Power BI in SSRS – T-SQL Tuesday

T-SQL Tuesday 87 T-SQL Tuesday is a monthly event where SQL Server bloggers write a post based on a subject chosen by the month’s host. This month’s host is Matt Gordon (t|b) and his topic is Fixing Old Problems With Shiny New Toys. I’ll be talking about the (so new and shiny that it’s not out yet) Power BI in SSRS.

Having Power BI reports in SSRS will be a huge addition to the reporting platform that was feeling dated, even with the new features introduced in 2016. This will help with the problem of businesses and clients expecting interactive reports, but having to make do with the paginated reports in SSRS. Power BI brings these interactive reports and they work with many different data sources. They are easy enough to configure for non-technical people to be able to explore their data on their own. But first, we (the technical people) need to set it up – luckily this too is very simple.

This version of SSRS and Power BI is still in preview but a production ready release is possible this summer. See here for more info.

Introducing the new SSRS Stand-Alone Installer

This is a really nice touch for the next version of SSRS. It’s surprisingly small (50MB) and quick to install. Download the new installer (SQLServerReportingServices.exe) and the PowerBI desktop app here.

Run the SSRS installer.

SSRS stand-alone installer

After clicking next the install is done!

SSRS stand-alone installer complete

Click Configure Report Server and the familiar Report Services Configuration Manager appears. Then click connect to connect to the newly installed report server.

SSRS configure connect to report server instance

On the database screen, click Change Database and select Create a new report server database.

SSRS create new report server database
Enter the server\instance name of a SQL Server instance to host the SSRS databases. Be sure that your SQL instance allows remote connections.

For a production instance, I would be creating service accounts but for this test I will just click next to retain the default accounts and settings. When complete, you should see this screen.

SSRS new report database created

You will also see that the report server service has started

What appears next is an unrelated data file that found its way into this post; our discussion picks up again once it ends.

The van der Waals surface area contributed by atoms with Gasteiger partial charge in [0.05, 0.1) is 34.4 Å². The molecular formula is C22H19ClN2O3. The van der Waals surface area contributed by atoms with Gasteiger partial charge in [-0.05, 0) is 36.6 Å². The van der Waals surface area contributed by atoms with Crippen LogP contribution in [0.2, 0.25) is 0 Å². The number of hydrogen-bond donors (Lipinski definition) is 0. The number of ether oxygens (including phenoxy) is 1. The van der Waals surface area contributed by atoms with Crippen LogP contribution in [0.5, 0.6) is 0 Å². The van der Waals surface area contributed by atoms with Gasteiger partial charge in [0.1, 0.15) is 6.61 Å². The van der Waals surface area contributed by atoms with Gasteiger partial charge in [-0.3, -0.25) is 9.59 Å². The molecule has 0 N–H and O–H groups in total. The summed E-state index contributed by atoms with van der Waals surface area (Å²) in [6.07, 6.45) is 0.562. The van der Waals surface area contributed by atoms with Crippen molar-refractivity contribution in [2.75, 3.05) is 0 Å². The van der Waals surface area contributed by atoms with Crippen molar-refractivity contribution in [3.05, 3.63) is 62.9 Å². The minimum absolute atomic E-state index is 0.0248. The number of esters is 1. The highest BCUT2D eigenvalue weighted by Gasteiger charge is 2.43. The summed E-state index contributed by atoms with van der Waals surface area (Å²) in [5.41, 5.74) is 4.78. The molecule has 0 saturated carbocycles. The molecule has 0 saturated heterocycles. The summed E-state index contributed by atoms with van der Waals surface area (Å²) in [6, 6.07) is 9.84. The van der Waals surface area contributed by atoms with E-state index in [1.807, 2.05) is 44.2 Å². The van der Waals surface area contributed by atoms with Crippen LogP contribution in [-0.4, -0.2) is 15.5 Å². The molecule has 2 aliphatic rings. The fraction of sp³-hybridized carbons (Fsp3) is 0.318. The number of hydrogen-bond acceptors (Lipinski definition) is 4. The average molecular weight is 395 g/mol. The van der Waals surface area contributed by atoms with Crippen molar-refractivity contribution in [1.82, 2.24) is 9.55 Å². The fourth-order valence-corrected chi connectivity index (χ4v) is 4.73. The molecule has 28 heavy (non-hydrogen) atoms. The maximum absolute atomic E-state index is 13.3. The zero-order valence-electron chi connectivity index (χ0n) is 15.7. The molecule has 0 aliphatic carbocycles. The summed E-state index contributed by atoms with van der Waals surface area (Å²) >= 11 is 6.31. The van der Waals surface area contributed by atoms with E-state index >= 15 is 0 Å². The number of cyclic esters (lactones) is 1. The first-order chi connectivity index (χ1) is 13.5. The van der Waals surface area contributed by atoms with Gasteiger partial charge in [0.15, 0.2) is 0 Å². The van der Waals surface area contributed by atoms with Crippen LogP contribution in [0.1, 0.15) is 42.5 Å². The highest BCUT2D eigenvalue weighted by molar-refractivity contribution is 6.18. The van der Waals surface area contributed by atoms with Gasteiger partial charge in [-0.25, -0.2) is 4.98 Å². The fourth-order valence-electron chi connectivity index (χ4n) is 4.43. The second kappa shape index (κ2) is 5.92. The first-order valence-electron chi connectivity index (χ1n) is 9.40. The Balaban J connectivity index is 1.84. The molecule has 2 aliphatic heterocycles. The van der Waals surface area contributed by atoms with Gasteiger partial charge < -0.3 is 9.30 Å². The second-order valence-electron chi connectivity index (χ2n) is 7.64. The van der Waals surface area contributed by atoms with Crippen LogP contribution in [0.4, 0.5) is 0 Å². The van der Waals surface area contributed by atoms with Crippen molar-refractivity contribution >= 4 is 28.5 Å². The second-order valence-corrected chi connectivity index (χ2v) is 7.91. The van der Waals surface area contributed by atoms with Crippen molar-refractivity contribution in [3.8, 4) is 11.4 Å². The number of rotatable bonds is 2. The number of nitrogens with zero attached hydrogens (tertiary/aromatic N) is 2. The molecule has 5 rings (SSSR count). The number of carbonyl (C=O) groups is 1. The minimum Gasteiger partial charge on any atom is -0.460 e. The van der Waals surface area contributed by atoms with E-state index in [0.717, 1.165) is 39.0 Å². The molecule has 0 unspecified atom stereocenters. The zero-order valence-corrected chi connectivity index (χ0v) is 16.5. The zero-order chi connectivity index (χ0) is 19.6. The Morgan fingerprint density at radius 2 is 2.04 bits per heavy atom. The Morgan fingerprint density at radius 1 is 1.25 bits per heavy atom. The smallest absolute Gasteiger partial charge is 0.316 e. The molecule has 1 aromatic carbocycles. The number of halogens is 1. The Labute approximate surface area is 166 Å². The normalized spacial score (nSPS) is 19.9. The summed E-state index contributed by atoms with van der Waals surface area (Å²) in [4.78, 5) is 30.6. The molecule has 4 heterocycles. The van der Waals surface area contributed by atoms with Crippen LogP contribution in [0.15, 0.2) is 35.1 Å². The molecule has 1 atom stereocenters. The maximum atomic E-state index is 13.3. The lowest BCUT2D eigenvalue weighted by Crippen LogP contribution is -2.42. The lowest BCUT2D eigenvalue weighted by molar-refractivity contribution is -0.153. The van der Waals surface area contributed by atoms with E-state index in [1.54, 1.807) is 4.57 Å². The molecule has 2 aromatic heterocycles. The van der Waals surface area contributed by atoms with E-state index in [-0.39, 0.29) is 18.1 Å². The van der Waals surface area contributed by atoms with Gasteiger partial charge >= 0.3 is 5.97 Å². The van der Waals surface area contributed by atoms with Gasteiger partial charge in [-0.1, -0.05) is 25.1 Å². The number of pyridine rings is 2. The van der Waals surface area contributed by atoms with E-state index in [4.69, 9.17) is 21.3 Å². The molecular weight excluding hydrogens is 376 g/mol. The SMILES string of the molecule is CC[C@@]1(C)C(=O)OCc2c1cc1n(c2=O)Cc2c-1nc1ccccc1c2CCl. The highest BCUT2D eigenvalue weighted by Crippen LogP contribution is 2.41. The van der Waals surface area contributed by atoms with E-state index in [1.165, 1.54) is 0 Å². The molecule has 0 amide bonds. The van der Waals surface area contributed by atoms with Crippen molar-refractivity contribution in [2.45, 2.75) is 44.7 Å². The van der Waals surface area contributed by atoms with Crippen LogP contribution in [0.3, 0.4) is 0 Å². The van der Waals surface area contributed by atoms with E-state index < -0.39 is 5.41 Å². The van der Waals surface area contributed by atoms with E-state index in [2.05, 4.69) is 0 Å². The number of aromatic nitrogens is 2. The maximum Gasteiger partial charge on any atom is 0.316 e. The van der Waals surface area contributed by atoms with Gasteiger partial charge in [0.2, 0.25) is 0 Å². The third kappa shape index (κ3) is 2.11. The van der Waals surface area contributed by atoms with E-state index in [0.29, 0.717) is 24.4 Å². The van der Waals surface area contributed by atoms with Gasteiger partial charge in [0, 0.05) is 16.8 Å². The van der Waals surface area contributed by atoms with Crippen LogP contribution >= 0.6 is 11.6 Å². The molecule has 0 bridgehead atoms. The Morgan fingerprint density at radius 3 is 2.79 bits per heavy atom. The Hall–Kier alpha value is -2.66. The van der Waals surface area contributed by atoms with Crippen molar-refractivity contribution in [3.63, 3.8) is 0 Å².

SSRS service started

You may need to switch to a port other than 80. I explain how to switch to port 8080 in my post SQL Server Reporting Services 2016 – Part 1

To access the SSRS portal, click the URL in the Web Portal URL section.

Click the + symbol to create a new report and you will see the option for a Power BI report. Before we can build a Power BI report, we need to install the Power BI desktop app.

SSRS PowerBI report creation

The PowerBI Desktop App

Run the PowerBI desktop app, that we downloaded earlier, and click next until the end.

PowerBI desktop app install

Currently, the preview will only allow a Power BI report that’s published to SSRS to connect directly to an SSAS tabular model database. For this post, I’ll use a tabular model database I already have, that contains an open dataset on UK immigration. This is a very simple model with one table containing country names and the other containing applications for asylum to the UK by nationals from the countries in the first table. This dataset, and many others, can be found here.

Open the newly installed Power BI Desktop app, click Get Data on the welcome screen and select SSAS.

PowerBI Get Data SSAS

Enter the server\instance name and the database name. I’m using Connect live but Import can be useful if you want to format data types differently compared to how they are in SSAS.

PowerBI Connect to SSAS Tabular

In the navigator section, select the model of the tabular project (or any perspectives if you have them).

PowerBI Connect to SSAS Tabular Model or Perspective

In the designer, I clicked New Visual and selected Filled Map from the Visualisations pane. I dragged and dropped my Country column to the Location field and the Total Applications column to the Colour Saturation field. With that, my data is plotted onto the world map.

PowerBI Filled Map Visualisation

To make this an interactive report , I added a bar chart visualisation at the top of the canvas. I dragged and dropped the Year column to the Axis field and the Total Applications column to the Value field.

PowerBI Filled Map Interactive Visualisation

It’s now possible to filter the results by year when clicking a bar on the bar chart.

PowerBI Filtered Filled Map Interactive Visualisation

To publish the report, click Save As and select Reporting Services.

PowerBI desktop app save to SSRS

After naming the report you should get the message below.

PowerBI desktop app save to SSRS successful

Click the Take me there link to open the report in SSRS.

PowerBI Filled Map Visualisation In SSRS

There you have it, an interactive Power BI report in SSRS. When this feature drops sometime in the summer, I can see it making a huge difference to companies’ existing reporting solutions.

About the author

James Anderson

I'm a freelance SQL Server DBA in Southampton, UK. Performance tuning code and improving development processes are what I love to do for work. Outside of work, I live to travel to as many places as possible with my wife Sarah.

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James Anderson SQL Server DBA

Hi, I'm James Anderson. When I'm not blogging about SQL Server, I do this.

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